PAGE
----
The Agile and Flexible Cloud – It’s What the Market Values Today
Christopher May, VP APAC, VOSS Solutions
Did you read Eric Krapf’s latest blog post, If Not Cloud, Then What? on NoJitter last week?
In the article, after noting the rapid growth of cloud, Eric says "In our just-completed third-annual cloud communications survey, agility (i.e., the ability to add features, functions, and/or users quickly, to respond to business needs) was the number one advantage respondents expected from cloud communications."
Eric goes on to quote the industry's leading UC analysts observing that the number-one issue they see with the communications cloud today is that, "sophisticated enterprises, with complex, unique, almost-bespoke communications systems, cannot be supported by today’s Cloud Communications providers that are delivering a highly standardized, off-the-shelf service".
So, the market (customers and industry experts) is telling us what they expect from cloud communications - Agility and Flexibility. The market doesn't want a highly standardized, "one-size-fits-all" solution that delivers to the lowest common denominator in the market.
This blog post will resonate with every Cisco HCS end-customer, around the world, because Cisco HCS Providers are the only cloud communications providers who can actually deliver both:
- Agility – in terms of rapid and regular upgrades for the latest features and functionalities from the world’s leading UC vendor, Cisco
- Flexibility – in terms of the design for each customer being able to be “learnt and configured” through the world’s leading automation framework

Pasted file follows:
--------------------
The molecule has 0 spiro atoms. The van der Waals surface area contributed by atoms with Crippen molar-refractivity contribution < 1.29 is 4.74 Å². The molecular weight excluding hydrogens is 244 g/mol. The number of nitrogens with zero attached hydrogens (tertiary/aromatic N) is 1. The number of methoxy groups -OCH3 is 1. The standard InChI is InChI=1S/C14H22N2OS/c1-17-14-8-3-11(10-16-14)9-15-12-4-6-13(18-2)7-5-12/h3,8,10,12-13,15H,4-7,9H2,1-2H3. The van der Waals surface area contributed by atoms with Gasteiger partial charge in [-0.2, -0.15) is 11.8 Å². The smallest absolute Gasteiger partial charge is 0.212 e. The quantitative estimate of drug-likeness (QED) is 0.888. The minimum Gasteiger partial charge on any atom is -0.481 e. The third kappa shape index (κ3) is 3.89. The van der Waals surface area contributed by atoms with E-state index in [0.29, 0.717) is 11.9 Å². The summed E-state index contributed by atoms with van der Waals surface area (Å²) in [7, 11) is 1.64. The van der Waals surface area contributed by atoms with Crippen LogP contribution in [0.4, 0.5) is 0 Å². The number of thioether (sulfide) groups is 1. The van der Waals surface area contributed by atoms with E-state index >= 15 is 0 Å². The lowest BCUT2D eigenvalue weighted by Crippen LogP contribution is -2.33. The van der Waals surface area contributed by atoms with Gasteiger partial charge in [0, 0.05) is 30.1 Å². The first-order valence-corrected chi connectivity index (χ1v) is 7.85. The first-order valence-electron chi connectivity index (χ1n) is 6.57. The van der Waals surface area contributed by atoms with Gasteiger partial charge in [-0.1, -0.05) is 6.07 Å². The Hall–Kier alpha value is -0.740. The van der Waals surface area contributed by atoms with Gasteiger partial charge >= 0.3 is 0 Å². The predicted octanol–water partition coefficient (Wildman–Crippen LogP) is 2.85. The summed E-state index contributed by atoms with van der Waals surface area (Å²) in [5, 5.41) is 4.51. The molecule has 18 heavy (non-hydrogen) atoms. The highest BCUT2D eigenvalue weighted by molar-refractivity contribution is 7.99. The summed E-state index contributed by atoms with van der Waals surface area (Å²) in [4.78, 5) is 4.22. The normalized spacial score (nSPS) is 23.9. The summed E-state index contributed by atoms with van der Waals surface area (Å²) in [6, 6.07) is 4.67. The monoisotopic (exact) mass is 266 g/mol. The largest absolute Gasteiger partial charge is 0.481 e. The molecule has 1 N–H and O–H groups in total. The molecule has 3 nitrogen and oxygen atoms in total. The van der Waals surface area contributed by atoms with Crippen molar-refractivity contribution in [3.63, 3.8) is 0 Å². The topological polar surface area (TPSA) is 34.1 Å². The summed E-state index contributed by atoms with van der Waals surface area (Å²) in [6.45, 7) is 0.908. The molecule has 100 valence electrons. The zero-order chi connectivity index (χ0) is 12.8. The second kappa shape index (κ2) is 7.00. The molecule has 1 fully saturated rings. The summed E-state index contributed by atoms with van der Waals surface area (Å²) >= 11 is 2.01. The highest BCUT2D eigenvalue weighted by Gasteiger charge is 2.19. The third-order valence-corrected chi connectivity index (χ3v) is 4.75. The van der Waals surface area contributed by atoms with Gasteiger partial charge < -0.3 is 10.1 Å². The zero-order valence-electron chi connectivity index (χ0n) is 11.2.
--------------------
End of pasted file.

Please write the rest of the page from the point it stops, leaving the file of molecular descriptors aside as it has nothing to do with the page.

All the other Cloud Communications providers offer a highly standardized service, with very little integrated automation that is specifically designed to support agility and flexibility in the design of the service offer.
To achieve a lower cost-base, other Cloud Providers work on the "Pareto principle" (also known as the 80/20 rule), which you will know states that, for many events, roughly 80% of the effects come from 20% of the causes. In other words, you only need to provide agility and flexibility for 20% of the design functionality and the other 80% can be locked-down, because no one really uses those more esoteric features and functionality.
With most non-HCS Cloud Communications providers, however, the Pareto Principle is more like 99/01; that is, they assume that customers only need 1% agility and flexibility.
Given that there are over a dozen UC applications (advanced voice, video, messaging, mobility, conferencing, web collaboration, workstream collaboration, document sharing, smart devices, fixed-mobile convergence, smart whiteboards, etc.), where each application typically has a dozen or more features (in the case of voice, that’s more like 200 features) and each feature has a dozen or more settings, we are talking about over 1,000 variables being offered by an advanced enterprise communications platform. And, these non-HCS Cloud Communications providers are only giving you flexibility and agility on 1% of them. Wrong assumption, in my opinion.